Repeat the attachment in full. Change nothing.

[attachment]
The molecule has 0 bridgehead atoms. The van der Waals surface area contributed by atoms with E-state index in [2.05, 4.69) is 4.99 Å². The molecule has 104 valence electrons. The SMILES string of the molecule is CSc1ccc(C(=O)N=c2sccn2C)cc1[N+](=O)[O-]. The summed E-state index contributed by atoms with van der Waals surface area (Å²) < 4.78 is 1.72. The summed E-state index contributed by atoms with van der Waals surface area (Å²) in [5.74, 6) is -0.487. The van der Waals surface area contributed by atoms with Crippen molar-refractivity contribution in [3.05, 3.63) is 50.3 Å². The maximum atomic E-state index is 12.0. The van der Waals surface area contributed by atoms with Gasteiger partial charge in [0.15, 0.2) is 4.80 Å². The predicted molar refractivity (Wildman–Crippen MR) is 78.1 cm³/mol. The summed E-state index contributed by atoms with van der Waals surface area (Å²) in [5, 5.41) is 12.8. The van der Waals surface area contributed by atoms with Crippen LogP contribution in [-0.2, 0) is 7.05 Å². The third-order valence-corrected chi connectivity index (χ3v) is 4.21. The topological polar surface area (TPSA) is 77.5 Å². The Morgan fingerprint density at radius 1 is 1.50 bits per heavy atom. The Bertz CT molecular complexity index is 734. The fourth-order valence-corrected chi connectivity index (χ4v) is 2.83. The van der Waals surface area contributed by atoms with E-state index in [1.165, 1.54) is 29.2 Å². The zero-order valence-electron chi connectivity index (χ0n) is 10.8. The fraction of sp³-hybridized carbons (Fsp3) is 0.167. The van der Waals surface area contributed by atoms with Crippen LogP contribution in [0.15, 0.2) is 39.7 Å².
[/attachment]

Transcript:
The molecule has 0 bridgehead atoms. The van der Waals surface area contributed by atoms with E-state index in [2.05, 4.69) is 4.99 Å². The molecule has 104 valence electrons. The SMILES string of the molecule is CSc1ccc(C(=O)N=c2sccn2C)cc1[N+](=O)[O-]. The summed E-state index contributed by atoms with van der Waals surface area (Å²) < 4.78 is 1.72. The summed E-state index contributed by atoms with van der Waals surface area (Å²) in [5.74, 6) is -0.487. The van der Waals surface area contributed by atoms with Crippen molar-refractivity contribution in [3.05, 3.63) is 50.3 Å². The maximum atomic E-state index is 12.0. The van der Waals surface area contributed by atoms with Gasteiger partial charge in [0.15, 0.2) is 4.80 Å². The predicted molar refractivity (Wildman–Crippen MR) is 78.1 cm³/mol. The summed E-state index contributed by atoms with van der Waals surface area (Å²) in [5, 5.41) is 12.8. The van der Waals surface area contributed by atoms with Crippen LogP contribution in [-0.2, 0) is 7.05 Å². The third-order valence-corrected chi connectivity index (χ3v) is 4.21. The topological polar surface area (TPSA) is 77.5 Å². The Morgan fingerprint density at radius 1 is 1.50 bits per heavy atom. The Bertz CT molecular complexity index is 734. The fourth-order valence-corrected chi connectivity index (χ4v) is 2.83. The van der Waals surface area contributed by atoms with E-state index in [1.165, 1.54) is 29.2 Å². The zero-order valence-electron chi connectivity index (χ0n) is 10.8. The fraction of sp³-hybridized carbons (Fsp3) is 0.167. The van der Waals surface area contributed by atoms with Crippen LogP contribution in [0.15, 0.2) is 39.7 Å².